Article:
Constricted lives of city children give one pause

City Diary

January 19, 2000|By Jennifer Grow

THIS is the debut of City Diary, a feature that provides a forum for examining issues of concern to Baltimore's neighborhoods.

Tuesday, Sept. 14, 1999

The boys are playing ball in the street again. I can hear them from inside my home -- the bang of the garage doors when someone misses, and the car horns blaring at them to get out of the way of rush-hour traffic.

Occasionally, a wild pitch strikes a parked car and makes a different sound than the whack of the garage doors. One boy launches his ball high into the air. He laughs as the ball plummets and bounces off the windshield of a moving taxi.

Thankfully, it is a tennis ball the boy has thrown, so instead of shattering glass or denting hoods, it ricochets between two lanes of moving vehicles, back and forth like a pinball.

The boys were warned a few weeks ago when their baseball rolled a few too many times into on-coming traffic. A policeman on patrol told them over the bullhorn to get out of the street. "Patterson Park is three blocks away," he said.

Sadly, some of these kids are not allowed to play in the park by their parents -- they would prefer to have them stay within sight of their houses. As if, somehow, it is safer for them to play in traffic.

"Oh, go play in traffic," my mother used to joke with us when we were frustrating her, by which she meant, "get out of my hair." It was merely a turn of phrase since we lived on a country road, miles from anything resembling traffic.

But, this stretch of Washington Street is not a quiet neighborhood. We are surrounded by several busy intersections. Buses roar through, fire trucks, speeding squad cars. And still, playing in traffic is considered safer by some than playing in Patterson Park.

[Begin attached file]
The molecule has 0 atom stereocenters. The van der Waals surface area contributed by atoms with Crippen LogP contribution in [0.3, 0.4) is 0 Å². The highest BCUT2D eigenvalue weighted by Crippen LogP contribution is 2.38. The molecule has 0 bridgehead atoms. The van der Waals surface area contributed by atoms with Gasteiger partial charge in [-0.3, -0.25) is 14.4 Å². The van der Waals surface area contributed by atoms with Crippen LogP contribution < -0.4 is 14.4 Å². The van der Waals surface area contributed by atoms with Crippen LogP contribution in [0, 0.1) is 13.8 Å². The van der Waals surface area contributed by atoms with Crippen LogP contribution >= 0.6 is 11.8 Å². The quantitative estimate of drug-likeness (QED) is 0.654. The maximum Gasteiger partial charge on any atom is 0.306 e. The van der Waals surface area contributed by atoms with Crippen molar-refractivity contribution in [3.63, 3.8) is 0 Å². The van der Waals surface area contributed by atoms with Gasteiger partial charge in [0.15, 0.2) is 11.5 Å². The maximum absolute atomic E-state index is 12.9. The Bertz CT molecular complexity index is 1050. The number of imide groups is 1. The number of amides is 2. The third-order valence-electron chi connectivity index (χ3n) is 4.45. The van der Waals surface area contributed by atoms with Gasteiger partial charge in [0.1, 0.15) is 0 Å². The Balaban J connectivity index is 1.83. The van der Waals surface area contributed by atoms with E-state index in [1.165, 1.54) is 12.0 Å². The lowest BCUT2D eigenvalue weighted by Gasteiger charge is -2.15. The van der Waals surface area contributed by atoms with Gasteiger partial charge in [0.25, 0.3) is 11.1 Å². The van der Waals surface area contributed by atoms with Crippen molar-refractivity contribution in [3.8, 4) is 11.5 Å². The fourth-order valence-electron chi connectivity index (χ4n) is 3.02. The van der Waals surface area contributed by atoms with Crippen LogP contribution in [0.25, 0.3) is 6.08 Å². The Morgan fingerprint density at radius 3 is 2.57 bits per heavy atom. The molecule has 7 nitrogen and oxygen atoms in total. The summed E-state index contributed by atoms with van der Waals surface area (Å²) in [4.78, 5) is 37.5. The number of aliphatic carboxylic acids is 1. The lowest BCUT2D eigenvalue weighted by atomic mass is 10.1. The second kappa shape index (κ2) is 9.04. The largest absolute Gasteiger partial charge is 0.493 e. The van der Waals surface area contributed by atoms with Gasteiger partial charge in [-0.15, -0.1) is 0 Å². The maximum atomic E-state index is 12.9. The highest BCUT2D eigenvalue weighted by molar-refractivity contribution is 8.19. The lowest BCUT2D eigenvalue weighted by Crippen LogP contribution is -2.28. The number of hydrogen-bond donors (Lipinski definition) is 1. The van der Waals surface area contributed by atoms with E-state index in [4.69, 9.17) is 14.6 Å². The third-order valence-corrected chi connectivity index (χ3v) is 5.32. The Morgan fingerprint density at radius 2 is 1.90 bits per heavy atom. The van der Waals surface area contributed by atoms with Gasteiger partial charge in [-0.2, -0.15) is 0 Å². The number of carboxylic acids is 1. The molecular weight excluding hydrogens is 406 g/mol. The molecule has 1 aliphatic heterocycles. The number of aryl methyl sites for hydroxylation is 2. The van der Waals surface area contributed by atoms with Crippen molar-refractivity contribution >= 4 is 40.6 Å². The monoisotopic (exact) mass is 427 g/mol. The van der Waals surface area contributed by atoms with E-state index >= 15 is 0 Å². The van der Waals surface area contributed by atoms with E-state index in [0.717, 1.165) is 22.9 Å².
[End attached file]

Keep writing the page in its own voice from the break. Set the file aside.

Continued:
Sunday, Sept. 19, 1999

I can't get any work done for all the noise outside my window. "Give me a chance to win my money back!" I hear an older kid say to a boy named Jeremy. "C'mon, that thirty five dollars you've got is mine!"

Jeremy, who is about 14, has been pitching nickels against the flat brick side of my rowhouse again. He wins $5 at a time, $20 at a time. Double or nothing. But the older boy, who is on a terrible losing streak, refuses to give up. Where do they get so much money to lose? I'm not sure I want to know.

"C'mon," the older boy says. "You've got my money. You can't quit now. You've got my money!" Jeremy's father hears the commotion and lopes across the street to straighten the problem. But, after a few rounds of nickels, he is pitching, too, and correcting his son's throwing stance.

Tuesday, Sept. 21, 1999

I went to the Upper Fells Point Community meeting tonight. There was mention of a program starting at St. Patrick's parish for Hispanic teens, which will be a great asset to the neighborhood. The older kids in the area need a place to go.

There is the Julie Community Center at the end of my block, which has an after-school program for elementary and junior high schoolers, but after a point, the kids outgrow the activities that are offered.

Just the other day I saw a notice in someone's window about a meeting to discuss the fate of the Rec Pier in Fells Point. The community wants its space back from the city since the "Homicide" crew left town.

Meanwhile, kids on under-sized bikes hang out near the alleys tosell drugs and wait. In this neighborhood, truancy is a problem. The other day around noon, I overheard a cop talking with a teen-age boy who was sitting on his front stoop. The cop asked him, "Do your parents know that you're home from school today?"

I was struck by how fatherly the officer sounded. It was another instance of the police acting as parents to the kids in this neighborhood.

Jennifer Grow, a free-lance writer, has lived in Butchers Hill for five years.

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